The tour's interactive booths served to kill time before the start of the show. Among the more popular displays were the Sony PlayStations and the Trojan condom booth. But anytime you put free condoms in the same room with teenagers, you're more likely to see them being used as balloons than for their intended purpose.
Everclear has expanded from a three-piece to a six-piece for touring purposes. Why so many people are needed to produce three-chord rock is anybody's guess; nonetheless, the band performed with an unwavering amount of energy and passion. Kicking things off with "El Distorto de Melodica," Everclear's set consisted of a healthy blend of songs from their two Capitol releases and a pair of songs from their indie release World of Noise.
Shifting gears, Everclear performed an acoustic/karaoke version of "Strawberry," complete with backing vocals from the audience. "Give yourselves a hand; that's the best on this fucking tour!" beamed Everclear's Art Alexakis.
The Everclear-hungry crowd took well to the other acts. The reaction to Soul Coughing was warm; in return the band offered a roundabout performance of radio hits, lesser-known favorites, and an anti-moshing speech from singer M. Doughty. "You five guys over there who think you're trying to be a mosh pit," he said, "we can't stop you, but we can assure you that you won't get laid tonight."
Replacing Redman on this leg of the tour was the Los Angeles-based rap group Black Eyed Peas, who fared decently. Urging the crowd to put its hands in the air and wave them side to side, the Peas showed their fondness for the old school.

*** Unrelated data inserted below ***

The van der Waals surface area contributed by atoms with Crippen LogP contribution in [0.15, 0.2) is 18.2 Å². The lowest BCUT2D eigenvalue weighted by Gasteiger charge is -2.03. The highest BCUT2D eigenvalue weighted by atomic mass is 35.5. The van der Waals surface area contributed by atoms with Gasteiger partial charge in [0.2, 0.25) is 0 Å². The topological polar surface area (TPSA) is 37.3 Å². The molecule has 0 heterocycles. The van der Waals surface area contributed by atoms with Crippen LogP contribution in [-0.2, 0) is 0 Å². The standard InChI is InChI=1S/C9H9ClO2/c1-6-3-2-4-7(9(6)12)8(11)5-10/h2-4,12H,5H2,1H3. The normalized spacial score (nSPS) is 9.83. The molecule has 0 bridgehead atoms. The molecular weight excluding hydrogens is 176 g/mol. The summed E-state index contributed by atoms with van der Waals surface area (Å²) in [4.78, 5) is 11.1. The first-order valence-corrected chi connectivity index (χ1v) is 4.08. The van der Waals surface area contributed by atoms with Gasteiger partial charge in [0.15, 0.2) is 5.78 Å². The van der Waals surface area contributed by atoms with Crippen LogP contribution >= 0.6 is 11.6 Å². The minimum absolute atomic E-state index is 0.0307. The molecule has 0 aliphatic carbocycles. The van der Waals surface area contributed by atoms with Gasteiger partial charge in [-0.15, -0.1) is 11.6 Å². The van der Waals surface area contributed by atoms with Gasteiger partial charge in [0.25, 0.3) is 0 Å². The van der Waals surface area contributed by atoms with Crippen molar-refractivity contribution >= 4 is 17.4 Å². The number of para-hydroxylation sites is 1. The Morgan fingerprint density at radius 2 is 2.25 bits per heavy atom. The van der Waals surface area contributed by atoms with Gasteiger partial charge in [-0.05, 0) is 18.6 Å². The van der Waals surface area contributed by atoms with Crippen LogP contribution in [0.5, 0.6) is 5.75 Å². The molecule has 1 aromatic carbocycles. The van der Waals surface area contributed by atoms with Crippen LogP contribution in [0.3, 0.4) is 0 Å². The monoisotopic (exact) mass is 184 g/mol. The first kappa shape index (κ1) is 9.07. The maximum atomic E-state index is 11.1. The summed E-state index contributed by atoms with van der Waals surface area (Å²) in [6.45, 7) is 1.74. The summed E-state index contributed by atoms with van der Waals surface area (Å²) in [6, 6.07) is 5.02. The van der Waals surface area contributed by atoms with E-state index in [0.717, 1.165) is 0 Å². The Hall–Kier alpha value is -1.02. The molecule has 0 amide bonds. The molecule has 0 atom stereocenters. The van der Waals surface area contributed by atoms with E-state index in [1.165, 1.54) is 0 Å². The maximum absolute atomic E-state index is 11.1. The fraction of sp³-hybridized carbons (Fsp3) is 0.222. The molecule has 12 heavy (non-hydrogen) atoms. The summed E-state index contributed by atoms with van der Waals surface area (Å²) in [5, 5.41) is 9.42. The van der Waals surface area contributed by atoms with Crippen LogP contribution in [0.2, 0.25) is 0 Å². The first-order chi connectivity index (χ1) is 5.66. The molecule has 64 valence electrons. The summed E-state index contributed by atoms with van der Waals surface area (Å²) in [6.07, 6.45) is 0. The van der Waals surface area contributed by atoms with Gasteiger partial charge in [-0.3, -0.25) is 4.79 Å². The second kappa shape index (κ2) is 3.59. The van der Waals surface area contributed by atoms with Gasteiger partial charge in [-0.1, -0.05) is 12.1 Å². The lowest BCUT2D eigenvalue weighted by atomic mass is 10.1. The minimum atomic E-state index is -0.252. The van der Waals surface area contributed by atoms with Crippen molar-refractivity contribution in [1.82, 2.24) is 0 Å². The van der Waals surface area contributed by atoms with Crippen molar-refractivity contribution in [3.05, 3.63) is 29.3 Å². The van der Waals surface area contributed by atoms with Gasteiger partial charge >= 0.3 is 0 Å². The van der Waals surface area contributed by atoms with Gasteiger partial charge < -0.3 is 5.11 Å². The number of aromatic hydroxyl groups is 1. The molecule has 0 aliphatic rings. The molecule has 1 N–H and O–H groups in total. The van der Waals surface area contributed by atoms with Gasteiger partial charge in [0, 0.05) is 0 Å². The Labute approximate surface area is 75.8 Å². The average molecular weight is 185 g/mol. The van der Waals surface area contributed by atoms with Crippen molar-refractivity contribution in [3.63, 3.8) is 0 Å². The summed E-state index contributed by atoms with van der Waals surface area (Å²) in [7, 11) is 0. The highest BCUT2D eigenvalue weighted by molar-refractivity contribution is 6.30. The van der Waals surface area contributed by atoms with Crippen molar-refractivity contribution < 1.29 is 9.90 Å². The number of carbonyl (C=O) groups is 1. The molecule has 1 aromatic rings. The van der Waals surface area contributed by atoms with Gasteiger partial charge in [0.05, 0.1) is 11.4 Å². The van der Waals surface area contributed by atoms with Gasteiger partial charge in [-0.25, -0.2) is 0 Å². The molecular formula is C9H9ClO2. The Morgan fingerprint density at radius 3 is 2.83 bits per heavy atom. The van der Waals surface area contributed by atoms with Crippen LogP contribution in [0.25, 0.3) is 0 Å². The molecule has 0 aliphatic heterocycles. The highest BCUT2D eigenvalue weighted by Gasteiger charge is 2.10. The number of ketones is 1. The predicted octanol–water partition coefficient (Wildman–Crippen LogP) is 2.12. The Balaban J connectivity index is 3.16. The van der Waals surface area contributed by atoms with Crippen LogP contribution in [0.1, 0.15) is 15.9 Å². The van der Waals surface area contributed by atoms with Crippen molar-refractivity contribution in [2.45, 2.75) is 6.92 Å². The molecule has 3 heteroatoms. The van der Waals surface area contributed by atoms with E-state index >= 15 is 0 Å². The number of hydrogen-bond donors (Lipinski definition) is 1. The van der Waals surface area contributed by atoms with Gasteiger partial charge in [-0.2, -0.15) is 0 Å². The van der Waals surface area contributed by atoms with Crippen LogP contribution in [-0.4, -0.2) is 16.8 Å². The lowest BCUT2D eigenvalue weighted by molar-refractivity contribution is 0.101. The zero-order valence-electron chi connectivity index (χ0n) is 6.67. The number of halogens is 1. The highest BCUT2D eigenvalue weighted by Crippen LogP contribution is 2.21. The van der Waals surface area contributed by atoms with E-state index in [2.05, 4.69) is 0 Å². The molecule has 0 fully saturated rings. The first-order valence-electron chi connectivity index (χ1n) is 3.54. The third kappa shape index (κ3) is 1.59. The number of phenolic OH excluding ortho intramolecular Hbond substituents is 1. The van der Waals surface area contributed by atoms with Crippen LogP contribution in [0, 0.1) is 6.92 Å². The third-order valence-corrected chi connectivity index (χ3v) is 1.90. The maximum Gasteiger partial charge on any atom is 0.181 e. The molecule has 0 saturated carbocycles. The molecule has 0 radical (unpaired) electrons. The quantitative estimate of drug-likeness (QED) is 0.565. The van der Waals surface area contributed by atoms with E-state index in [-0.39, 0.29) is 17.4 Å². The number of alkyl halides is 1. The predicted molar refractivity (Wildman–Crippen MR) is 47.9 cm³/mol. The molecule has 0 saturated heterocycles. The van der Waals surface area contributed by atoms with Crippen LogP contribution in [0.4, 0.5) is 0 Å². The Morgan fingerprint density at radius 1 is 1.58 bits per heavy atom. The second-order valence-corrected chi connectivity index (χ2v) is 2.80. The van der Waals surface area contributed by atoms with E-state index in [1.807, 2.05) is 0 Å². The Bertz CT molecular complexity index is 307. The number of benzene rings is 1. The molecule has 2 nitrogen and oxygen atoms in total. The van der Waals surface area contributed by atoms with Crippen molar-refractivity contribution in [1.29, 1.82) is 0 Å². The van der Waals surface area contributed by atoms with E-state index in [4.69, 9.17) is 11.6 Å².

Turntable virtuoso DJ Spooky was mostly ignored. The audience, transfixed by video games and rubbers, didn't know what it was missing.
Method Man and Redman
CSU Convocation Center
The pungent stench of marijuana smoke settled over the air inside the Convocation Center as DJ Clue spun his first batch of records. Reappearing between sets, the turntablist made selections throughout the night which called into question his skill in the live setting. He showed none of the imagination that is on his records; instead, he relied on the popularity of current hits--and the songs weren't even mixed.
Next up: Redman and Wu-Tang Clansman Method Man, who quickly induced audience members to move their heads in unison with the beat of "Time 4 Sum Akshun." Highlights of the set included an assist from fellow Wu-Tanger Streetlife and Redman's single "I'll Be That." DMX's street promotion team was dispatched around the arena, throwing posters, tapes, and shouting his name as if evoking a patron saint. Starting out with "X Is Coming," the artist paced the stage like a pit bull stalking a victim, pausing briefly between songs to recite prayers--a hypocritical move given the content of his songs. But DMX did lend the impression he is more than a swaggering, misogynist thug. He has a mind and a soul--two assets which, unfortunately, do not often sell records.
DMX's exit set the stage for the self-proclaimed god M.C. Jayhova: Jay-Z. In 1995, when his Reasonable Doubt album was already an underground classic and a moderate seller nationally, Jay-Z's performance at the Gavin Convention revealed him to be a solid rapper but a subpar showman. Little has changed since, as he showed a shocking lack of energy on his opener, "A Million and One Questions," before the set crawled into "Can I Get a . . .," which served as the introduction of Amil from Major Coins. An undoubtedly costly addition to the entourage, she appeared for just the one song. Similarly, Rock-a-Fellas Memphis Bleek and Bennie Siegal added nothing, suggesting that being "down with Jay-Z" means that you don't have to have a stage presence, just rhymes.